New Court Alarms Not Yet Working
July 18, 2005
Federal grant didn't include the equipment needed to send a call straight to police radios.
By Vic Ryckaert
In case of an emergency, don't push the newly installed panic buttons in Marion County's courtrooms.
The $35,000 system designed to boost security in the City-County Building does not work. The problem, officials say, is the federal grant that paid for the new alarms did not include needed radio equipment to immediately broadcast alerts to police radios.
Marion County's cash-strapped court system does not have the money, about $16,000, to buy the radio equipment, either.
Superior Court Judge Cale Bradford, who presides over the county's 32 superior courts, says the Metropolitan Emergency Communications Agency ought to provide the needed equipment.
In an appeal to the agency that operates the county's 911 system and police radios, Bradford said: "On behalf of the over 70 judicial officers and thousands of individuals that visit the City-County Building every day, would you please provide us a lousy four police radios so we can secure the safety of these thousands of individuals?"
Ray Raney, the communications agency's director, said he was not aware that the courts had asked for the radios. He said his agency might have some spares available for the courts to borrow until they can purchase their own.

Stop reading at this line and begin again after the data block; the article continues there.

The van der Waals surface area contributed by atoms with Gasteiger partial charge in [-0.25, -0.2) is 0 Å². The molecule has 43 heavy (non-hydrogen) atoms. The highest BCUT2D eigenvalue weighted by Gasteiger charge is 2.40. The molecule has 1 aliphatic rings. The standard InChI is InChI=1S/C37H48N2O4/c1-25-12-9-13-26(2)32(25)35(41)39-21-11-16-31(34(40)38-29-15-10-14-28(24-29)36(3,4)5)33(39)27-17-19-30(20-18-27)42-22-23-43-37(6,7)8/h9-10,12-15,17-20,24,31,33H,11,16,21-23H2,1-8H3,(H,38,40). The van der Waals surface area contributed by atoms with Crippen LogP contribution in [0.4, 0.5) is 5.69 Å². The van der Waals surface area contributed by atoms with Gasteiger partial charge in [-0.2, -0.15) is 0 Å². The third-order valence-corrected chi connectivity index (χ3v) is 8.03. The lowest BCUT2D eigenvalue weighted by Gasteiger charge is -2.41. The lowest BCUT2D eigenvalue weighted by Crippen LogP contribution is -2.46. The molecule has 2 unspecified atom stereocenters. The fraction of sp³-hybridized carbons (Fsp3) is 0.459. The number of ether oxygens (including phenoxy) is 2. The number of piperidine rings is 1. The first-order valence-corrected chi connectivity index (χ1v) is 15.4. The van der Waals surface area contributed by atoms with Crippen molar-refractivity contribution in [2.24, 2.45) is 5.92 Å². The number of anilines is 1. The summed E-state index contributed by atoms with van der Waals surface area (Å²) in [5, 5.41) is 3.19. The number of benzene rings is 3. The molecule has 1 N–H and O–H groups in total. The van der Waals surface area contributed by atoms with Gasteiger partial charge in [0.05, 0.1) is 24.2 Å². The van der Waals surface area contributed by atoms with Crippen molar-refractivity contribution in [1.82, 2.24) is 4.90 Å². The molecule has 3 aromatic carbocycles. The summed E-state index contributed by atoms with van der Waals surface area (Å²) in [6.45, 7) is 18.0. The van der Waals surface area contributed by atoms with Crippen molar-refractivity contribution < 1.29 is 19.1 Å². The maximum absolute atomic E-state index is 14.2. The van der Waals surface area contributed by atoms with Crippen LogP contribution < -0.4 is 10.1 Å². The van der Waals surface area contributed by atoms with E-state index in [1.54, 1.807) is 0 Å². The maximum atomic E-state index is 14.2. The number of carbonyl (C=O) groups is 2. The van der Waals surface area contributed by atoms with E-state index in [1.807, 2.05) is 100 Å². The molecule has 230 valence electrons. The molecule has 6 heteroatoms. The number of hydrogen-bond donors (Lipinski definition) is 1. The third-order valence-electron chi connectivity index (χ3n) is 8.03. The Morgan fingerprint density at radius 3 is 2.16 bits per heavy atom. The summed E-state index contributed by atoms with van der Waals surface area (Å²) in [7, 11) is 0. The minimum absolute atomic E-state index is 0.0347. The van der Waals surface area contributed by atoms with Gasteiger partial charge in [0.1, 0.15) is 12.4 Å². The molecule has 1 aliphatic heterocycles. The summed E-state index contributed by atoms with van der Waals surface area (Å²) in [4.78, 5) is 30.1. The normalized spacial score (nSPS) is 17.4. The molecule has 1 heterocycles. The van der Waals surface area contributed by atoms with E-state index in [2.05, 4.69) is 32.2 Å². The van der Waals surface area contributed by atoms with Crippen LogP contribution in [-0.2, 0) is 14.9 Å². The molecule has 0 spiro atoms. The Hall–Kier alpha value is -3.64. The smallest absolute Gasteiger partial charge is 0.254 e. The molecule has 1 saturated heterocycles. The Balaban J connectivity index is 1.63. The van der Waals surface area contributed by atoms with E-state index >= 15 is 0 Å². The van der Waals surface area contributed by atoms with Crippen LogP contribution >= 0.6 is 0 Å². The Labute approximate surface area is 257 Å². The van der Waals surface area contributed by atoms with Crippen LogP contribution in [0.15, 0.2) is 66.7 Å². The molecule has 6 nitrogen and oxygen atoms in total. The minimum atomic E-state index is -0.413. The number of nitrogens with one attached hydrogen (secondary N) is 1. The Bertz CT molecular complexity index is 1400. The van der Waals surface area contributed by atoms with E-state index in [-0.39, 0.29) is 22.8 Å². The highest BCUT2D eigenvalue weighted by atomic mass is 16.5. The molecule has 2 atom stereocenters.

"I'd have to check into it and get back to them," Raney said.
The old alarm system, which still operates, sends an alert to a security office on the first floor of the City-County Building. From there, a deputy must relay the alarm over the radio.
Deputies would be able to respond more quickly under the new system. One push of a button is supposed to send a prerecorded message over police radios alerting officers to an emergency and giving the location of the courtroom.
The panic alarm system came to Marion County thanks to a $500,000 Homeland Security grant that added alarms and metal detectors to courthouses in 49 counties, said Robert Champion, security adviser for the Judicial Conference of Indiana.
The equipment, which comes with analog radios, is working properly in the other counties, Champion said. Marion County, however, uses digital radios that aren't compatible with the system.
Superior Court Judge Cynthia Ayers said the alarm is sorely needed in the 13 civil courts and circuit court, where judges typically preside without security officers present.
"We are very grateful for the Office of Homeland Security to give us the new technology," Ayers said. "But we're extremely frustrated that we can't go online with it."
The civil courts handle cases of child custody, divorce and other emotionally charged events. There are times when anger erupts into violence, Ayers said.
"That's why we were thrilled to get the wireless system," Ayers said. "We were on our way to making things safer in this building."